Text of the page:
Lost your cool with your kid? Here are three steps to recovering and reconnecting.
1. Always start with a sorry
Try, ‘I am sorry I shouted at you. It wasn’t your fault. I am tired so I got angry.’
Putting difficult emotions into clear language equips your child with a skill that many adults struggle with.
Oh, and make sure you avoid the word ‘but’, e.g. ‘I’m sorry, but you just weren’t listening to Mummy.’ The aim is to show that you’re accountable for your actions, not to blame your child because they were just so darn irritating (don’t worry, we’re sure they were) 😅.
2. Explain that while emotions are okay, shouting is not
Try, ‘everyone feels angry sometimes. But it’s not okay to shout, and I’m working on not shouting at you.’
It’s important that your child understands that feeling big emotions is just part of being a human. So be clear that all feelings (happiness, sadness, anger) are acceptable, but all behaviour (shouting, hitting, biting) is not.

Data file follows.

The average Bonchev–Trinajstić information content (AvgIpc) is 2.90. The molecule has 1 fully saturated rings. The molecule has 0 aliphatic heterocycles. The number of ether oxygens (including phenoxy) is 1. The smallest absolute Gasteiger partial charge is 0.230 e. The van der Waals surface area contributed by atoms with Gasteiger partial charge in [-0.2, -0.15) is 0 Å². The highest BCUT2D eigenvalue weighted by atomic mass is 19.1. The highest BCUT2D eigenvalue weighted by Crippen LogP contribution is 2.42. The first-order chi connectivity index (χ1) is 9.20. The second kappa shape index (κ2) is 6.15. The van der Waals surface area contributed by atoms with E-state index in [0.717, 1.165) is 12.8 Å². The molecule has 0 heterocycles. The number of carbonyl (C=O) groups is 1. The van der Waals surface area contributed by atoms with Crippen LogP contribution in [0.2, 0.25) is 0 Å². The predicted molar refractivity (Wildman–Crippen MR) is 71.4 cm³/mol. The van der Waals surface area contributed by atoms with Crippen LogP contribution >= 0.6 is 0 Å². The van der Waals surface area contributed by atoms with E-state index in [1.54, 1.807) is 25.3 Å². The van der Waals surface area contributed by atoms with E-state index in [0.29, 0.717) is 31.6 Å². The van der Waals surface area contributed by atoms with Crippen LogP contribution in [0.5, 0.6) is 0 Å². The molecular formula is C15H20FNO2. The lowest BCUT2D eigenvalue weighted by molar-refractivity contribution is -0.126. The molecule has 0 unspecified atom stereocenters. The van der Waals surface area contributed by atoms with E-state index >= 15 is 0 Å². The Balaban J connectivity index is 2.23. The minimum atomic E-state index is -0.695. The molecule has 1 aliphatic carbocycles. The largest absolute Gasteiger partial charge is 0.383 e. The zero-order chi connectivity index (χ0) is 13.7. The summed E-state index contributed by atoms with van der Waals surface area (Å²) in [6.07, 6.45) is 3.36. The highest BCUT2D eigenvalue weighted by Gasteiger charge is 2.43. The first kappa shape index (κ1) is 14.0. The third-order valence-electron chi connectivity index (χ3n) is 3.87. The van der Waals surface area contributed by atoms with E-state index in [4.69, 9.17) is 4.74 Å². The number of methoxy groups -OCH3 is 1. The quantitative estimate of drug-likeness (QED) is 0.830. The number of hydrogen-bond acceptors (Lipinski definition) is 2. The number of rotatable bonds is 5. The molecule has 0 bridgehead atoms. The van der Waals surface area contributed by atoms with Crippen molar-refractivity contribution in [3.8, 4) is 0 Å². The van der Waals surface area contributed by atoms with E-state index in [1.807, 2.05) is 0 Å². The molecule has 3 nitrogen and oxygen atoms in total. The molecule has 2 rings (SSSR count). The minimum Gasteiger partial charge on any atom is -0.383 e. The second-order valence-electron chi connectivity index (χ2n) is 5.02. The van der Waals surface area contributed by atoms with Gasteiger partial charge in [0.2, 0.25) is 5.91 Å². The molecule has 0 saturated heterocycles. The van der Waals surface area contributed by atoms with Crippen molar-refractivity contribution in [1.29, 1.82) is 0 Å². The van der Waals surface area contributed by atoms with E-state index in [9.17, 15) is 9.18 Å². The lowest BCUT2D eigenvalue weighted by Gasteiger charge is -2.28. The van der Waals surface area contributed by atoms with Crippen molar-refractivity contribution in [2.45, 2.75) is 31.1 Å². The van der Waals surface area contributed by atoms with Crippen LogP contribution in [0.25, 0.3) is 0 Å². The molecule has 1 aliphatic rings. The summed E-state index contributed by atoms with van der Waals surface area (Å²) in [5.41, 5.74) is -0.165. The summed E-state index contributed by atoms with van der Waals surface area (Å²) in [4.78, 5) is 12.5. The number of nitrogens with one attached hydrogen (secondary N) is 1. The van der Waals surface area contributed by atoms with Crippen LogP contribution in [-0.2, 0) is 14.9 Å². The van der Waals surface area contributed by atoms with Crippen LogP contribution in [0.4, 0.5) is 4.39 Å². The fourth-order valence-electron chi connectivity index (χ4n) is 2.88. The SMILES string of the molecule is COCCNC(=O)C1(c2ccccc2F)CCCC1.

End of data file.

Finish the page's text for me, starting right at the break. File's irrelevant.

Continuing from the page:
3. Open up the conversation
Try, ‘How did my shouting make you feel?’
This is such an important step. While shouting reminds them that you are more powerful than they are, discussing your feelings together gives your child back their voice and shows them that their emotions are just as important as yours.
The thing is: we all shout at our children sometimes. The best thing we can do is to turn losing it into a learning experience for you and your little one.